State v. AdkinsAnnotate this Case
265 N.W.2d 454 (1978)
200 Neb. 775
STATE of Nebraska, Appellee, v. Ray Charles ADKINS, a/k/a Michael E. Woodward, Appellant.
Supreme Court of Nebraska.
May 3, 1978.
John R. Hall of McDermott & Hall, Grand Island, for appellant.
Paul L. Douglas, Atty. Gen., Royce N. Harper, Asst. Atty. Gen., Lincoln, for appellee.
Heard before WHITE, C. J., and SPENCER, BOSLAUGH, McCOWN, CLINTON, BRODKEY and WHITE, JJ.
The defendant was found guilty of the crime of robbery as defined by section 28-414, R.R.S.1943, and was sentenced to a term of 3 to 5 years in the Nebraska Penal and Correctional Complex.
On this appeal he makes the following assignments of error: (1) The court erred in not directing a verdict for the defendant on the charge of robbery for the failure of the State to prove that the theft was accomplished by force, violence, or by putting the victim in fear of harm. (2) The court erred in not allowing the plea bargain between the State and defendant. We affirm.
*455 Section 28-414, R.R.S.1943, provides as follows: "Whoever forcibly, and by violence, or by putting in fear, takes from the person of another any money or personal property, of any value whatever, with the intent to rob or steal, shall be deemed guilty of robbery, and upon conviction thereof shall be imprisoned in the Nebraska Penal and Correctional Complex for a term of not less than three years and not more than fifty years." The defendant's argument in support of the first assignment is that the force used, as shown by the evidence, was insufficient to affect the transfer of the property. State v. Blunt, 187 Neb. 631, 193 N.W.2d 434. He contends, therefore, that there is a failure of proof of one of the essential elements of the crime of robbery, namely, force or violence.
The record establishes that the defendant and a female accomplice conspired to "roll" the victim. All the parties at the time were drinking at a bar. The victim was induced to enter the accomplice's automobile on the pretense that she would go to his place for a "party." He had previously given her $20 for a kiss and promised more. The defendant accompanied the accomplice and the victim into the car on the pretense of being taken home. Instead, the accomplice drove to an isolated spot. There the defendant put his arm around the victim's neck and shoulder, squeezed, and said he would hurt him if he didn't give him his money. The defendant then reached over and took the victim's billfold and removed approximately $200 from it. There was evidence other threats were made and that the victim was placed in fear, and that the robbery was accomplished by that means. The accomplice, who turned State's evidence in exchange of dismissal of a robbery count and for the filing of a petit larceny charge, testified that the victim was "pretty shook up and his voice was real shaky." The evidence was clearly sufficient to permit the jury to find that the money was obtained by placing the victim in fear.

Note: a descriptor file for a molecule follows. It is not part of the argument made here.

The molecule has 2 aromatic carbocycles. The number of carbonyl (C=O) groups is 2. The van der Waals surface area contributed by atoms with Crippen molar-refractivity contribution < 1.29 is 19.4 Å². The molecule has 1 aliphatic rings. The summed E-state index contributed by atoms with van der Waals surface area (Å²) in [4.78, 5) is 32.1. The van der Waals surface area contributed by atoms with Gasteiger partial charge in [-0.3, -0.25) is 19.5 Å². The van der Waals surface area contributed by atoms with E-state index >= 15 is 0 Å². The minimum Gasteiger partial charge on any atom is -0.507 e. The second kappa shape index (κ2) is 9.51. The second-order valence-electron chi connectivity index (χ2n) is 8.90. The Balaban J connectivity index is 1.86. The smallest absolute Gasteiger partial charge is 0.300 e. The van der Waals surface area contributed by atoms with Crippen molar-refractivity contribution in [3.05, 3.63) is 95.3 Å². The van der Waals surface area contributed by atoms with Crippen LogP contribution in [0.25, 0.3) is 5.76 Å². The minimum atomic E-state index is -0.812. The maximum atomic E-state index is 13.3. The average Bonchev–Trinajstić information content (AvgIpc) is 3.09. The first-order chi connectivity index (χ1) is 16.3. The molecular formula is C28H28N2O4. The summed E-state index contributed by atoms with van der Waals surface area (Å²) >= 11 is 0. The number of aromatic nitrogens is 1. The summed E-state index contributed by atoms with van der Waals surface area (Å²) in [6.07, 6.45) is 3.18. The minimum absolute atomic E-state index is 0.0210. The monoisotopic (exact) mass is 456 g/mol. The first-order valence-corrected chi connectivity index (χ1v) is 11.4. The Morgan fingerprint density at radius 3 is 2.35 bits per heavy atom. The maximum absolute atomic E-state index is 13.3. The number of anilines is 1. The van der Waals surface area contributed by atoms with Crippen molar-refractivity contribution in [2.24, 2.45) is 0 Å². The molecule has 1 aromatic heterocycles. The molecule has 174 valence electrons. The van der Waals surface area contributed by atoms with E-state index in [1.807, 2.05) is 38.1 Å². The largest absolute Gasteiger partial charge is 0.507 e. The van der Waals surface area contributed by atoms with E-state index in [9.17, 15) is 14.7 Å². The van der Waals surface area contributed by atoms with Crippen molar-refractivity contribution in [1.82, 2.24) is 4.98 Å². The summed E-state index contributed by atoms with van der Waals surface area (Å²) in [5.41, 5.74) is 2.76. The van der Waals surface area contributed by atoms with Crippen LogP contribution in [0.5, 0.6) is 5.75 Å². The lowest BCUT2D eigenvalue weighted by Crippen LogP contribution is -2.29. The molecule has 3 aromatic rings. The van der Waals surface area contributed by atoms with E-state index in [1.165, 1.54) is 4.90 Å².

Robbery may be committed either by force and violence, or by putting in fear. The pleading of these elements may be conjunctive and proof of accomplishment by either method is sufficient. Brown v. State, 107 Neb. 120, 185 N.W. 344; Williams v. State, 51 Neb. 711, 71 N.W. 729. The defendant's first assignment of error is not meritorious.
Prior to trial the prosecutor moved the court to permit the substitution of charges of assault and battery and petit larceny for the robbery charge and indicated to the court that a plea bargain had been made, under the terms of which the defendant would plead guilty to the substituted charges, the robbery charge would be dismissed, and the defendant would accept consecutive sentences on the charges pleaded to. The trial judge, after examining the defendant's previous record and interrogating the prosecutor as to the evidence on the robbery charge, declined to permit the dismissal of the robbery charge.
The defendant argues that the court should have approved the plea bargain and relies upon American Bar Association Standards Relating to Pleas of Guilty, § 1.8(a)(i), (iv), pp. 36, 40, which advance the following grounds as appropriate considerations granting sentencing concessions: The plea of guilty or nolo contendere aids the ensuring of prompt and certain application of correctional measures to the defendant; the plea makes a public trial unnecessary, and if the State's evidence is weak, that should be considered. We have never adopted the standard and have left the matter in the discretion of the trial court. "The trial court is afforded a large measure of discretion in deciding whether or not to accept plea bargain arrangements." State v. Stewart, 197 Neb. 497, 250 N.W.2d 849. "Before a county attorney can dismiss an information, it is first necessary that approval of the court to do so be obtained." State v. Stewart, supra. See, also, State v. Sanchell, 191 Neb. 505, 216 N.W.2d 504.